Risk, Disaster and the Windfalls of Wall Street

Nero fiddled while Rome burned. James Cayne, the chairman of investment banking giant Bear Stearns, would have played bridge. In fact, earlier this month, with Bear Stearns about to go up in flames, the 74-year-old Cayne did play bridge -- at a national tournament in Detroit.

Cayne could afford to be somewhat nonchalant about his company's future. His future will forever be secure. As Bear Stearns CEO -- he stepped down this past January -- Cayne pocketed over $232 million in compensation.

What did Cayne do to earn that excessive sum? He helped create what Nobel Prize-winning economist Joseph Stiglitz last week called "the worst financial problem we've had since the Great Depression."

America's top business journalists spent their last week trying to explain just how that problem evolved. By week's end, a consensus of sorts had emerged. Wall Street investment houses, analysts seemed to agree, had routinely flouted prudent business practices. They had followed, as Fortune magazine charged, "a highly flawed business model."

"Put simply," says Fortune, "Wall Street firms used towering leverage to make tons of money in a long-running bull market that blatantly underpriced risk."

The risk should have been easy to see. Shaky subprimes made up just 17 percent of all new mortgage loans in the year 2000. By 2006, researchers at First American CoreLogic calculate, subprimes constituted almost half, 44 percent.

Why didn't Wall Street's financial wizards recognize the obvious risk in those numbers? They were too busy counting their personal windfalls -- and angling to generate even more.

"I blame the system, I blame greed," as Stephen Raphael, a former Bear Stearns board member, noted after the bank's collapse. "Wall Street is really predicated on greed. This could happen to any firm."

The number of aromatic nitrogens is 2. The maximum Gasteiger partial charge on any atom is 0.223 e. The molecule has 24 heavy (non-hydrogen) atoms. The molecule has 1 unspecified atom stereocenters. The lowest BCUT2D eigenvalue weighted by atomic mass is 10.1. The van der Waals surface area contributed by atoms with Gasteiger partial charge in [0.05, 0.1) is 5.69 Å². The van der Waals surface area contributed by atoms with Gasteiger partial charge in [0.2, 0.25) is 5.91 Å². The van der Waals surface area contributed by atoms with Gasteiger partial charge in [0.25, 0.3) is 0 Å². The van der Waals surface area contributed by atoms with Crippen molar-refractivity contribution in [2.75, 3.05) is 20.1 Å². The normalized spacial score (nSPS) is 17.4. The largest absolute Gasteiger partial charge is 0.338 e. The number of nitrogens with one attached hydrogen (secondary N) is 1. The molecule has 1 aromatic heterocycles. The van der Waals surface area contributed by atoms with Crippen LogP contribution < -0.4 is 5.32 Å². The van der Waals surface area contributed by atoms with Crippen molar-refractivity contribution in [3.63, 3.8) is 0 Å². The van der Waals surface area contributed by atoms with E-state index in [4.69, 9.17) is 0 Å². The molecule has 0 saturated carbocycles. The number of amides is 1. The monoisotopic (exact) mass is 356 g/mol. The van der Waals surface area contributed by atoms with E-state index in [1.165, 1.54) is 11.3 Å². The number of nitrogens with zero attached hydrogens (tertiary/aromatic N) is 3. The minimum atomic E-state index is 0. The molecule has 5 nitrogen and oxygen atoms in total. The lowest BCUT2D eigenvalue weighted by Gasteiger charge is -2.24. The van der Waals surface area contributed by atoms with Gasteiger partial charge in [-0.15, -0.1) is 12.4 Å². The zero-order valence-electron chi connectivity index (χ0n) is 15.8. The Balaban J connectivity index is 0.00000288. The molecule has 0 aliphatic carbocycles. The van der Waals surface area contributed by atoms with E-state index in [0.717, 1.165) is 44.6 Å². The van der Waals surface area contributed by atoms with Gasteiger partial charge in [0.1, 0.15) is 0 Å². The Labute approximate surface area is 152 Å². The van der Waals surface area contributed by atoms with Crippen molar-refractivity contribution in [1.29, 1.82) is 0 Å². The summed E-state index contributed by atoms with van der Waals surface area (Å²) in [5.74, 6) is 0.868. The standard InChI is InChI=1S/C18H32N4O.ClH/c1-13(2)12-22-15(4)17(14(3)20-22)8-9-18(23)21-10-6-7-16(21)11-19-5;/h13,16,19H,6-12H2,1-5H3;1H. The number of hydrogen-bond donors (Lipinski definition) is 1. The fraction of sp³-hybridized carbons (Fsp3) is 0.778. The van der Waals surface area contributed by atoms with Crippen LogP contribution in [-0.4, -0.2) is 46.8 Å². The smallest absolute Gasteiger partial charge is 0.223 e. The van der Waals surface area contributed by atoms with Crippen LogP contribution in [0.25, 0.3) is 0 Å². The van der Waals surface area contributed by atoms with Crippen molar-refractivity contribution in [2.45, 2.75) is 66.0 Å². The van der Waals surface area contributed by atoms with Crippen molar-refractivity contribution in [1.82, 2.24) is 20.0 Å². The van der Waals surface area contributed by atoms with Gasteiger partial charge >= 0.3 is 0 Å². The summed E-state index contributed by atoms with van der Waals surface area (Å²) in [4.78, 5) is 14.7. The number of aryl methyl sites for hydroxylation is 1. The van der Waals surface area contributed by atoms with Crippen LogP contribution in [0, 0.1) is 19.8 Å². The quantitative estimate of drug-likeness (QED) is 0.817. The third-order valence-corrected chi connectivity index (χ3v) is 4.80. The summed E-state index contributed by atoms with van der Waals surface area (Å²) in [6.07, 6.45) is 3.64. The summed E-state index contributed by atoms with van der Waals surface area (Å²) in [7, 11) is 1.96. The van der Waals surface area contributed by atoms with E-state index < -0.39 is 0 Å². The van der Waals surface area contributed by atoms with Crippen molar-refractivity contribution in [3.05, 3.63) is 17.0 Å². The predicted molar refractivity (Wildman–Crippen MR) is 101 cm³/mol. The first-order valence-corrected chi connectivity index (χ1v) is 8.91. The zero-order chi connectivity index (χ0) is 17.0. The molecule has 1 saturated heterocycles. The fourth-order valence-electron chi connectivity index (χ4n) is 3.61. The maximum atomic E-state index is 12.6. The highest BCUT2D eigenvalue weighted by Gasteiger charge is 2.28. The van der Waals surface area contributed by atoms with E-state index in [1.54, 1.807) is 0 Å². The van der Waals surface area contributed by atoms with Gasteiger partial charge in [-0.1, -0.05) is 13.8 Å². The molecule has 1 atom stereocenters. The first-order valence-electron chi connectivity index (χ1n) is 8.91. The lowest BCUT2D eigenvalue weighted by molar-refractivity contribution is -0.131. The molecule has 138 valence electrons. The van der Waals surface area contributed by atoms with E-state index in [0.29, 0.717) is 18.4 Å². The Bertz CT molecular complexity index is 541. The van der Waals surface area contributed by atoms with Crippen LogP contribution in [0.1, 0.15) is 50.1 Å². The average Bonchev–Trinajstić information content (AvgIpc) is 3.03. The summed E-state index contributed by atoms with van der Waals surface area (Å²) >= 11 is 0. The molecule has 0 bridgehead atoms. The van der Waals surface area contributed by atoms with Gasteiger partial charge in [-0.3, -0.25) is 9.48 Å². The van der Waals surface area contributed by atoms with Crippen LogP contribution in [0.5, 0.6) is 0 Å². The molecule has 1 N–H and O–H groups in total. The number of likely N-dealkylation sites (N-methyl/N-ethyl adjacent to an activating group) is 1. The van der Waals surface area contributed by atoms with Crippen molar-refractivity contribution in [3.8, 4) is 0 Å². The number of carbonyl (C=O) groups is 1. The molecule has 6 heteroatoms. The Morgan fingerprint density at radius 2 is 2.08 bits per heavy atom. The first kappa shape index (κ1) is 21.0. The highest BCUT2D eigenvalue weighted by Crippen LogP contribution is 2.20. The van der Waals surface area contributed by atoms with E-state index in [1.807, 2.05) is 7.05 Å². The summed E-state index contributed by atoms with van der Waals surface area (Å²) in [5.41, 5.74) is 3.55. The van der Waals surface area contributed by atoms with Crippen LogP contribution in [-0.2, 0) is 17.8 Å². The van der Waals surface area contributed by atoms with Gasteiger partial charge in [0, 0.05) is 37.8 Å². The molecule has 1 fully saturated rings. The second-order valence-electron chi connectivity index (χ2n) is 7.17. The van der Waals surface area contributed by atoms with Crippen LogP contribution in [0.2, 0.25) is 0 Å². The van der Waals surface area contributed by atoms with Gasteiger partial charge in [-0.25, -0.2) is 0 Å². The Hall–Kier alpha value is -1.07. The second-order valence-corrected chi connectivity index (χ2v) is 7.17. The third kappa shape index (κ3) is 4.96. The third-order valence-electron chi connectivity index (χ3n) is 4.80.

Wall Street's "legendary largesse on pay,"Fortune adds, encourages "outrageous risk-taking" and "swashbuckling behavior."

That largesse cascaded magnificently at Bear Stearns. Over the five years from 2002 through 2006, James Cayne and his four top Bear Stearns executive buddies amassed $620.8 million in paychecks and perks and, reports Business Week, another $296.4 million cashing out their shares of company stock.

Rewards this outrageously mammoth, analysts note, give executives the incentive to behave outrageously. And some lawmakers are taking notice.

"It's time to revisit the issue of top executive compensation," Rep. Barney Frank, the chair of the House Financial Services Committee, contended in an interview last week.

The "large amounts of money" pouring into top executive pockets create "perverse incentives," agrees Frank, who's musing over introducing legislation that might require executives, says the Boston Globe, to somehow "pay back money when bets go wrong."

Other analysts want executive bonuses only awarded when "firms are profitable over a sustained period of say, four or five years, not a single year," as Fortune editor-at-large Shawn Tully proposes. The New York Times applauded this approach in an editorial last Friday.

But making bankers "perform" over a longer period of time before they can collect windfall rewards would have done nothing to prevent the Bear Stearns debacle. James Cayne and his fellow power suits did generate profits over a "sustained period." Year after year, they laid big bets on shaky subprimes -- and won. Until they lost.

Bankers will continue to make those big bets so long as they have a financial incentive lush enough to make the risks worthwhile. Capping how much executives can make could, of course, limit just how lush incentives become. But last week's Times editorial on excessive executive pay explicitly rejected anything that smacked of capping.

"Trying to put specific limits on bankers' salaries," the Times intoned dismissively, "is a nonstarter."

Not to Andrew West, a veteran Australian journalist. People worried about excessive pay, West suggested in his Sydney Morning Herald column Friday, might want to "consider reining in executive compensation using a handy little instrument called tax."

Executives ought to pay regular taxes, West believes, on all their pay that runs "up to 15 times the wage of the lowest paid, full-time employee" in their company. But executives with compensation that crosses that 15-times threshold should pay in taxes "95 cents on every dollar thereafter."

Bear Stearns Chairman James Cayne won't likely spend much time worrying about proposals like West's. Two million American families may soon be losing their homes to foreclosure, but Cayne still has a roof over his head. A new one. Cayne, the New York Observer reports, has just bought a $25.8 million Manhattan condo.

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